Energy Guide: Water and Wastewater
Municipal water and wastewater treatment facilities require an estimated 75 billion kilowatt-hours (kWh) annually, which equals about 3 percent of total U.S. electricity use. According to the U.S. Environmental Protection Agency (EPA), energy savings of 15 percent are readily achievable in this sector and 30 percent savings are possible.
Our Energy Management Solutions offer incentives to help you make energy-efficient upgrades and to help our government meet its goals.
Energy Efficiency Solutions
Equipment & Building
Upgrading your equipment can have a significant impact on energy costs. Take advantage of the energy-efficient solutions and available incentives we offer, such as these:
- Variable-frequency drives
Creating a more efficient work environment doesn’t just save on costs, it can enhance productivity. Simple upgrades of lamps and lighting controls are a great place to start.
- Lighting controls
Demand Response Programs
Our Demand Response programs offer financial incentives to water and waste water facilities for temporarily reducing use upon request during periods of high-energy demand. From our Summer Advantage Incentive 200kW or less or with a Summer Advantage Incentive 200kW or more, which rewards energy reduction during high seasonal temperatures, to the year-round Demand Bidding Program and Real Time Pricing, your business may benefit from participating, while benefitting the grid and the environment. You might also be interested in Automated Demand Response for added convenience, or our free Energy Manager suite of savings tools.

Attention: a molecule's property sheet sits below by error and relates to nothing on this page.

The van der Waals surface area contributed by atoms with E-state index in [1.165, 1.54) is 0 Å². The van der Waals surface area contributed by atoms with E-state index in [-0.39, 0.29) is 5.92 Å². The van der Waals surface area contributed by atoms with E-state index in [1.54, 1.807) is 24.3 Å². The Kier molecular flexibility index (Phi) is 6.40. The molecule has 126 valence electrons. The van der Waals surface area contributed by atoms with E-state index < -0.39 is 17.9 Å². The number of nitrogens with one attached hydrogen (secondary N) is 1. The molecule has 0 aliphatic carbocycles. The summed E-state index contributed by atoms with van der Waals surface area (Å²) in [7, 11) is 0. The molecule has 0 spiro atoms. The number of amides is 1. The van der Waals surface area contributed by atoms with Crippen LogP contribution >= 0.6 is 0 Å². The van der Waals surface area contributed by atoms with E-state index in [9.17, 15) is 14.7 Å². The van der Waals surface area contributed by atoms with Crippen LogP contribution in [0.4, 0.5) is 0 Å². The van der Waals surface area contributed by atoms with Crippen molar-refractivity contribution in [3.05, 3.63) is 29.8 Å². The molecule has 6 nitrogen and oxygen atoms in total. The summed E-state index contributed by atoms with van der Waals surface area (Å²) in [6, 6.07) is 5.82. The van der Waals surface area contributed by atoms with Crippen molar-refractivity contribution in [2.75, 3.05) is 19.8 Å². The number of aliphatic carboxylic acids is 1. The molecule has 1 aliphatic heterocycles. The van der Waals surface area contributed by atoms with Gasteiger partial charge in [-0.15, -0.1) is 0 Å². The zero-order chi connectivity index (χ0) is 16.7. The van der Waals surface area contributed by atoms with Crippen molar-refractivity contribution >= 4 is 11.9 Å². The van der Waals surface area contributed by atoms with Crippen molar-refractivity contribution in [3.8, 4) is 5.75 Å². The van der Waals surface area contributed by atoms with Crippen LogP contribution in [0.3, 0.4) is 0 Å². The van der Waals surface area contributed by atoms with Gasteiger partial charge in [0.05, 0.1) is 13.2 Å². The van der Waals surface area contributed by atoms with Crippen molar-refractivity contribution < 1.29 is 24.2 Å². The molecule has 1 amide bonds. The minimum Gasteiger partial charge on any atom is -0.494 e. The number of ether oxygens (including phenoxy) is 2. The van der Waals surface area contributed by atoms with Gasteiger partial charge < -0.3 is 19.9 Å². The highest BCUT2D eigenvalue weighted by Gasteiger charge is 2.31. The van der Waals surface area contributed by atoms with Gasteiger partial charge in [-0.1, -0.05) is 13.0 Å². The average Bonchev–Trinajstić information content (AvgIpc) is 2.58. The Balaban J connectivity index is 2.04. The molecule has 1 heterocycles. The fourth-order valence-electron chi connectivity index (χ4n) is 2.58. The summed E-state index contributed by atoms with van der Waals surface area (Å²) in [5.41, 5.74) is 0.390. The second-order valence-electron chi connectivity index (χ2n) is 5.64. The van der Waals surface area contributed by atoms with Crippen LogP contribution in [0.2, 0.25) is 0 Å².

VIDEO: See how Suburban Water Systems saved
VIDEO: See how West Basin Municipal Water District saved
Water and Wastewater by Numbers5
- Account for over one-third of municipal energy use and are some of the most energy-intensive facilities.
- Industry spends roughly $4 billion per year on energy to pump, treat, deliver, collect and clean water.
- Approximately 80 percent of this energy is used for pumping alone.
- Energy costs for California water and wastewater facilities run around $500 million each year.
- It is the largest controllable cost of providing water and wastewater services to the public.
- Wastewater plants and drinking water systems can make up as much as one-third of a municipality’s total energy bill.
1E Source: data from U.S. Energy Information Administration
2E Source: data from U.S. Energy Information Administration accessed 2008
3E Source: data from U.S. Energy Information Administration accessed 2008
4E Source Section Snapshots 2008
5Source: EPA, Consortium for Energy Efficiency, Lawrence Berkeley National Laboratories 2008